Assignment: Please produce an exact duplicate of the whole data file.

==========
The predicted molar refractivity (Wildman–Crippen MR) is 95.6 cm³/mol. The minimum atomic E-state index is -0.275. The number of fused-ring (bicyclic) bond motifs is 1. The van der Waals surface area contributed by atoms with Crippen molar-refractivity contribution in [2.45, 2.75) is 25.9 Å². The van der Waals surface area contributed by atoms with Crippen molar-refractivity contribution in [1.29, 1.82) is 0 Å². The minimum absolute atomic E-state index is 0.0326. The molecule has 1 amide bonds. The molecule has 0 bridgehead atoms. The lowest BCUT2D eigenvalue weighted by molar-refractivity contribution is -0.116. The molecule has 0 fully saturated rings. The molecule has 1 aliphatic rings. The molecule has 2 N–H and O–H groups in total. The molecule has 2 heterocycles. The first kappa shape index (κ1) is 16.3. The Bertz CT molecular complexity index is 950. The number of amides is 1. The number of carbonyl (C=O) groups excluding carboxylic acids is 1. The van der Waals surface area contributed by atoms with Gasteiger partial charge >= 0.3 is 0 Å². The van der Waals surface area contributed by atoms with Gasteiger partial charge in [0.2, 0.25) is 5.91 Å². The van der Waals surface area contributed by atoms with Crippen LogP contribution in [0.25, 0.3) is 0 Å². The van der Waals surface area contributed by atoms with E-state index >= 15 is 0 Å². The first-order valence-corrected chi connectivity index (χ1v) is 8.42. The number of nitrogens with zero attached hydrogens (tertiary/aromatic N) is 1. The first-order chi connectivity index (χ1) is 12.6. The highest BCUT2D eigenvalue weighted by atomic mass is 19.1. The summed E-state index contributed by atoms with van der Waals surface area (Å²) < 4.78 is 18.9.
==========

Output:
The predicted molar refractivity (Wildman–Crippen MR) is 95.6 cm³/mol. The minimum atomic E-state index is -0.275. The number of fused-ring (bicyclic) bond motifs is 1. The van der Waals surface area contributed by atoms with Crippen molar-refractivity contribution in [2.45, 2.75) is 25.9 Å². The van der Waals surface area contributed by atoms with Crippen molar-refractivity contribution in [1.29, 1.82) is 0 Å². The minimum absolute atomic E-state index is 0.0326. The molecule has 1 amide bonds. The molecule has 0 bridgehead atoms. The lowest BCUT2D eigenvalue weighted by molar-refractivity contribution is -0.116. The molecule has 0 fully saturated rings. The molecule has 1 aliphatic rings. The molecule has 2 N–H and O–H groups in total. The molecule has 2 heterocycles. The first kappa shape index (κ1) is 16.3. The Bertz CT molecular complexity index is 950. The number of amides is 1. The number of carbonyl (C=O) groups excluding carboxylic acids is 1. The van der Waals surface area contributed by atoms with Gasteiger partial charge >= 0.3 is 0 Å². The van der Waals surface area contributed by atoms with Gasteiger partial charge in [0.2, 0.25) is 5.91 Å². The van der Waals surface area contributed by atoms with Crippen LogP contribution in [0.25, 0.3) is 0 Å². The van der Waals surface area contributed by atoms with E-state index >= 15 is 0 Å². The first-order valence-corrected chi connectivity index (χ1v) is 8.42. The number of nitrogens with zero attached hydrogens (tertiary/aromatic N) is 1. The first-order chi connectivity index (χ1) is 12.6. The highest BCUT2D eigenvalue weighted by atomic mass is 19.1. The summed E-state index contributed by atoms with van der Waals surface area (Å²) < 4.78 is 18.9.